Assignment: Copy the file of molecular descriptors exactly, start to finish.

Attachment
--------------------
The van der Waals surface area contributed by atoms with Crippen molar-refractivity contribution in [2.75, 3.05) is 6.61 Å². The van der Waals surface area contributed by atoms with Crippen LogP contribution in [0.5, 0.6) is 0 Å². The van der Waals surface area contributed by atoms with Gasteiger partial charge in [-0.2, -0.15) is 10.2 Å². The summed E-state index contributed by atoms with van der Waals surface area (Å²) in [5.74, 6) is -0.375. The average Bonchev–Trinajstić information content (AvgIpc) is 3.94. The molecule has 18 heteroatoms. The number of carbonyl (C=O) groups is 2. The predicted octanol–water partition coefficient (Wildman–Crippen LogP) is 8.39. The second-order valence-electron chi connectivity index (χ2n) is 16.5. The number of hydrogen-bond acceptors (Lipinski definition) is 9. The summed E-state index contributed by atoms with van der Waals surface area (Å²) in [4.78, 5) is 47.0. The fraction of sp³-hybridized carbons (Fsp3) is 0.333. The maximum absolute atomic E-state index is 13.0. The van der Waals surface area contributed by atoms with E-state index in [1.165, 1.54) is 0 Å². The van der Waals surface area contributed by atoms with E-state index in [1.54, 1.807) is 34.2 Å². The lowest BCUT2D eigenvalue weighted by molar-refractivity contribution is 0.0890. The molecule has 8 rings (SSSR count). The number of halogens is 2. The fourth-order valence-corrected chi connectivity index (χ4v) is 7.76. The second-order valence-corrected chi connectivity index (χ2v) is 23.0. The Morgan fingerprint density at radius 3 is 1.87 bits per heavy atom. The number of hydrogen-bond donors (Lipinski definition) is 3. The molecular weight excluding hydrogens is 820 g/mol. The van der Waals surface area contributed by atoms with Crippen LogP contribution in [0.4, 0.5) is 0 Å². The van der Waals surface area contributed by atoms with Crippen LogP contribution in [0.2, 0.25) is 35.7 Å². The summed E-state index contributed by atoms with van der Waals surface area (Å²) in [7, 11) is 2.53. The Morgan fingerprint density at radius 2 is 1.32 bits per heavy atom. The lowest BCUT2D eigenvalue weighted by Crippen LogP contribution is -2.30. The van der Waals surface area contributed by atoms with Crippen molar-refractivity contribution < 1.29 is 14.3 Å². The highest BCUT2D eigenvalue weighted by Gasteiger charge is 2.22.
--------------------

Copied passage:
The van der Waals surface area contributed by atoms with Crippen molar-refractivity contribution in [2.75, 3.05) is 6.61 Å². The van der Waals surface area contributed by atoms with Crippen LogP contribution in [0.5, 0.6) is 0 Å². The van der Waals surface area contributed by atoms with Gasteiger partial charge in [-0.2, -0.15) is 10.2 Å². The summed E-state index contributed by atoms with van der Waals surface area (Å²) in [5.74, 6) is -0.375. The average Bonchev–Trinajstić information content (AvgIpc) is 3.94. The molecule has 18 heteroatoms. The number of carbonyl (C=O) groups is 2. The predicted octanol–water partition coefficient (Wildman–Crippen LogP) is 8.39. The second-order valence-electron chi connectivity index (χ2n) is 16.5. The number of hydrogen-bond acceptors (Lipinski definition) is 9. The summed E-state index contributed by atoms with van der Waals surface area (Å²) in [4.78, 5) is 47.0. The fraction of sp³-hybridized carbons (Fsp3) is 0.333. The maximum absolute atomic E-state index is 13.0. The van der Waals surface area contributed by atoms with E-state index in [1.165, 1.54) is 0 Å². The van der Waals surface area contributed by atoms with E-state index in [1.54, 1.807) is 34.2 Å². The lowest BCUT2D eigenvalue weighted by molar-refractivity contribution is 0.0890. The molecule has 8 rings (SSSR count). The number of halogens is 2. The fourth-order valence-corrected chi connectivity index (χ4v) is 7.76. The second-order valence-corrected chi connectivity index (χ2v) is 23.0. The Morgan fingerprint density at radius 3 is 1.87 bits per heavy atom. The number of hydrogen-bond donors (Lipinski definition) is 3. The molecular weight excluding hydrogens is 820 g/mol. The van der Waals surface area contributed by atoms with Crippen LogP contribution in [0.4, 0.5) is 0 Å². The van der Waals surface area contributed by atoms with Crippen LogP contribution in [0.2, 0.25) is 35.7 Å². The summed E-state index contributed by atoms with van der Waals surface area (Å²) in [7, 11) is 2.53. The Morgan fingerprint density at radius 2 is 1.32 bits per heavy atom. The lowest BCUT2D eigenvalue weighted by Crippen LogP contribution is -2.30. The van der Waals surface area contributed by atoms with Crippen molar-refractivity contribution < 1.29 is 14.3 Å². The highest BCUT2D eigenvalue weighted by Gasteiger charge is 2.22.